optimising online revenue

Like it? New survey probes online advertising and social media

October 2012


preferred advertising mediaSo now we know - as if we didn't have a hunch already - that according to 1000 everyday consumers the kind of ads that work best for them are those that 'tell a unique story' (73% of those interviewed) and that 'a video is worth 1000 words' (67%).

Time, perhaps, to revise the use of that text-only advertising.

But in other respects a survey commissioned by software giant Adobe in partnership with Edelmen Berland makes for slightly more surprising reading, especially where online advertising is concerned.

The bottom line? Web users really don't seem to like online ads at all, finding them overwhelmingly 'annoying' or 'distracting' (68% and 51% of respondents, respectively) with a significant percentage also considering them 'invasive' (38%) or even 'creepy' (16%).

At least such results seem to confirm one thing: that despite constant predictions of ad-blindness, web banners continue to be noticed.

Given most users' predilection for story-telling and moving image, it's hardly surprising, either, that TV is perceived as a far more effective medium than online among 66% of respondents.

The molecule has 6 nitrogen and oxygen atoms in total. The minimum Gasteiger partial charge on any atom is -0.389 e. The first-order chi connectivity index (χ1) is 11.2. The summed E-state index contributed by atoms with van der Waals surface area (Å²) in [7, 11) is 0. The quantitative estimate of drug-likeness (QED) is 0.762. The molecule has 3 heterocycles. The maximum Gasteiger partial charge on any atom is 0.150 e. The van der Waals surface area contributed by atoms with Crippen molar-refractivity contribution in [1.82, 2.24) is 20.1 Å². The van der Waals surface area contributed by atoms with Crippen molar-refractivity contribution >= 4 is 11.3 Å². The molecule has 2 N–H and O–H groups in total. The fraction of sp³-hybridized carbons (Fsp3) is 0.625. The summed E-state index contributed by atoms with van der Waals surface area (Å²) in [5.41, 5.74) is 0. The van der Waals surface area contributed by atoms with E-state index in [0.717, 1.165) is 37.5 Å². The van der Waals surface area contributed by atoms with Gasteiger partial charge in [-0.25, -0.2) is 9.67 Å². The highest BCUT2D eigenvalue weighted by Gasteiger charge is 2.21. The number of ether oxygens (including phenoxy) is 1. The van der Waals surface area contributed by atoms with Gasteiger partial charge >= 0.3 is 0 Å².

But hang on: TV/newspapers are also considered a 'best source' for marketing and advertising, while 'favorite print magazines' are the 'preferred' channel on which to view ads.

So far, somewhat confusing regarding the moving versus static image debate.


Social media as marketing vehicle

In terms of the generally maligned online arena, however, the survey does support the ever-growing prominence of social media as a key marketing tool, and although such findings are hardly a revelation, it's nice to see figures regarding this potential.

To take one example, a surprisingly high 57% of consumers have 'liked' a brand or product, while significant numbers would also be tempted to 'check out the product', 'visit the product's website' or its own social media page on the strength of such endorsement.

All of which, ultimately, simply supports the age-old truism that word-of-mouth is the most powerful advertising 'medium' out there.

Full results of the research (which also includes separate feedback from marketing industry folk) can be found here.

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